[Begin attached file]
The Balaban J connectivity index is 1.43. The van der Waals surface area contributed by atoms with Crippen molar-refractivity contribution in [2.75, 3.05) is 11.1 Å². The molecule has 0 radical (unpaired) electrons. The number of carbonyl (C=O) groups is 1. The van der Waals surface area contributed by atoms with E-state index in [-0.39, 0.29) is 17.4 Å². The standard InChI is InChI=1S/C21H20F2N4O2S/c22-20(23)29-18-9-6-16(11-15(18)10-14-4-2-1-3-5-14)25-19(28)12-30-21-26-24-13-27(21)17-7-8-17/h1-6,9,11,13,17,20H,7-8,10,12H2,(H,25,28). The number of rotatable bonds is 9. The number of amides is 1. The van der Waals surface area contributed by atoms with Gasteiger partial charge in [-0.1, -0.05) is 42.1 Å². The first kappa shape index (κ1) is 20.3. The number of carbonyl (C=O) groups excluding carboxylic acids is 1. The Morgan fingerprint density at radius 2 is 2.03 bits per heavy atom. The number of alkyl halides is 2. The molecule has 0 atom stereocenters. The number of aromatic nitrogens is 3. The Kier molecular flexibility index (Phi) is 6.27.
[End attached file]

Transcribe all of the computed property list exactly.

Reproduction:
The Balaban J connectivity index is 1.43. The van der Waals surface area contributed by atoms with Crippen molar-refractivity contribution in [2.75, 3.05) is 11.1 Å². The molecule has 0 radical (unpaired) electrons. The number of carbonyl (C=O) groups is 1. The van der Waals surface area contributed by atoms with E-state index in [-0.39, 0.29) is 17.4 Å². The standard InChI is InChI=1S/C21H20F2N4O2S/c22-20(23)29-18-9-6-16(11-15(18)10-14-4-2-1-3-5-14)25-19(28)12-30-21-26-24-13-27(21)17-7-8-17/h1-6,9,11,13,17,20H,7-8,10,12H2,(H,25,28). The number of rotatable bonds is 9. The number of amides is 1. The van der Waals surface area contributed by atoms with Gasteiger partial charge in [-0.1, -0.05) is 42.1 Å². The first kappa shape index (κ1) is 20.3. The number of carbonyl (C=O) groups excluding carboxylic acids is 1. The Morgan fingerprint density at radius 2 is 2.03 bits per heavy atom. The number of alkyl halides is 2. The molecule has 0 atom stereocenters. The number of aromatic nitrogens is 3. The Kier molecular flexibility index (Phi) is 6.27.